While statin side effects are generally mild, they do become more significant as a person ages. Older patients are also more likely to be adversely affected by cost and potential drug interactions.

There is also mixed evidence as to the effect of statins on cognitive ability later in life. Some research suggests there is a short-term, reversible, decrease in memory immediately after starting a statin–something older patients might be very concerned about. There is also evidence, however, that statin use lowers the overall risk of dementia – showing the conundrum of medication use in older patients.

A recent French study (July 2019) suggests that there is still benefit to statin therapy beyond age 75. This observational study, which is unable to determine causation, showed that those over age 75 who stopped their statins were 1.46x more likely to suffer a heart attack and 1.26x more likely to have a stroke. In real terms, this means that we might expect an extra 2.5 cardiovascular events per 100 people within the first four years of stopping statins at the age of 75 year compared to those who continue taking them. A 2019 meta-analysis in the journal Lancet also concluded that limited evidence supports continuing statin meds in those past age 75 yo; greater benefit of statin use was seen in those younger than 75 yo.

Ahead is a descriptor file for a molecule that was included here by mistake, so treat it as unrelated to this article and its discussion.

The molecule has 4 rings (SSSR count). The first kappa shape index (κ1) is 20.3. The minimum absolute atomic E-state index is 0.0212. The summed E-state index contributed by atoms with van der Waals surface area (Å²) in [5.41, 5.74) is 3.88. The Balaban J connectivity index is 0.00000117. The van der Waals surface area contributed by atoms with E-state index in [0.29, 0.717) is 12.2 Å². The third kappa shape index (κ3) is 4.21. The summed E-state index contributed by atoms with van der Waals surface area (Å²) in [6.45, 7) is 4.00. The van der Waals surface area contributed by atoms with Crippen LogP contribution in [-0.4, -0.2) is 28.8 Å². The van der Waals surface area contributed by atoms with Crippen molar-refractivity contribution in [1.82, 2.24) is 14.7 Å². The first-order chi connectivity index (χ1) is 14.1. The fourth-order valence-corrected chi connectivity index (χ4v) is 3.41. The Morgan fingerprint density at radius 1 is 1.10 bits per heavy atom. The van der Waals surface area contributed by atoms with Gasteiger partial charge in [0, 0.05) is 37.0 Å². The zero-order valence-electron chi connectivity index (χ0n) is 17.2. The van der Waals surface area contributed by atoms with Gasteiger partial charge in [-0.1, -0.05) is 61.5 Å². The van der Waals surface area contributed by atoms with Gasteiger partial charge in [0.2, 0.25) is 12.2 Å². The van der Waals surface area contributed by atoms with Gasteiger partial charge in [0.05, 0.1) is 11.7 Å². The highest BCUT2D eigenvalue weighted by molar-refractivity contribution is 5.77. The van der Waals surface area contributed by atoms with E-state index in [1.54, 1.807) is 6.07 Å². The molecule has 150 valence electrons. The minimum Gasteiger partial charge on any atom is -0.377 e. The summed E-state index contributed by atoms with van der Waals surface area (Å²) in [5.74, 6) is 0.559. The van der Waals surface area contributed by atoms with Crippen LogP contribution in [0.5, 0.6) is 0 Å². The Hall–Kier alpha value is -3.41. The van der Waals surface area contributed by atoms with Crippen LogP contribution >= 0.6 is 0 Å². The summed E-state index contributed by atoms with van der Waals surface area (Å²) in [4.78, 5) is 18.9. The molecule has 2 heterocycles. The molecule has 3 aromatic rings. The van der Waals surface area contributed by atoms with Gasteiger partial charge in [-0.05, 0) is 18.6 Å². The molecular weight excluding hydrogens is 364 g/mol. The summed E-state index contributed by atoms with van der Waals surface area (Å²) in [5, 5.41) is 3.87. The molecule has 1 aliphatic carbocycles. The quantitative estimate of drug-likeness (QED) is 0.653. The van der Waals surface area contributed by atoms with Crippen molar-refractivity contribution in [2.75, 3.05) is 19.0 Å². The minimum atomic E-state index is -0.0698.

At Treasure Valley Family Medicine, we believe in having these important discussions with patients and their loved ones. We go as far as doubling, and even tripling, the average appointment time of other practices to ensure that this happens.

Fighting Asthma with Treasure Valley Family Medicine

According to the American Academy of Asthma, Allergy and Immunology, just under 10% of Americans suffer from asthma. Asthma is a respiratory illness characterized by chronic swelling and excess mucus production in the airways. While we don’t know the exact cause of asthma, researchers believe it’s a combination of genetics and environmental triggers that creates the lung inflammation, which causes wheezing, coughing, chest tightness and shortness of breath.